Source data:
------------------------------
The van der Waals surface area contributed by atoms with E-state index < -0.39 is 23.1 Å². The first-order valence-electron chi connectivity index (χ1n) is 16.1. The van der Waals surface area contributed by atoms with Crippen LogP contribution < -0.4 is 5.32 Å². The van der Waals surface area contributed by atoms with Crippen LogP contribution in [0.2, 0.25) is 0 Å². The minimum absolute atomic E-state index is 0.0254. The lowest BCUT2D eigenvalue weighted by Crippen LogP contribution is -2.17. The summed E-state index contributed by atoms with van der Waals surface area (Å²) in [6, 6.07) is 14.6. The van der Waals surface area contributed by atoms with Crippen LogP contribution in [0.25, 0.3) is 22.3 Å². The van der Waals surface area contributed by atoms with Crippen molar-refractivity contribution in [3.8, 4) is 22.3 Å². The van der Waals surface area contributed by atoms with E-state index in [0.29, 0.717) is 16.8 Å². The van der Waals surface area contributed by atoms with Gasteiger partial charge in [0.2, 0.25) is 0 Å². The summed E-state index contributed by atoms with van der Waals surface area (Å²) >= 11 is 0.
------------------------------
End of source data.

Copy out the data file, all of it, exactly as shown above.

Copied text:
The van der Waals surface area contributed by atoms with E-state index < -0.39 is 23.1 Å². The first-order valence-electron chi connectivity index (χ1n) is 16.1. The van der Waals surface area contributed by atoms with Crippen LogP contribution < -0.4 is 5.32 Å². The van der Waals surface area contributed by atoms with Crippen LogP contribution in [0.2, 0.25) is 0 Å². The minimum absolute atomic E-state index is 0.0254. The lowest BCUT2D eigenvalue weighted by Crippen LogP contribution is -2.17. The summed E-state index contributed by atoms with van der Waals surface area (Å²) in [6, 6.07) is 14.6. The van der Waals surface area contributed by atoms with Crippen LogP contribution in [0.25, 0.3) is 22.3 Å². The van der Waals surface area contributed by atoms with Crippen molar-refractivity contribution in [3.8, 4) is 22.3 Å². The van der Waals surface area contributed by atoms with E-state index in [0.29, 0.717) is 16.8 Å². The van der Waals surface area contributed by atoms with Gasteiger partial charge in [0.2, 0.25) is 0 Å². The summed E-state index contributed by atoms with van der Waals surface area (Å²) >= 11 is 0.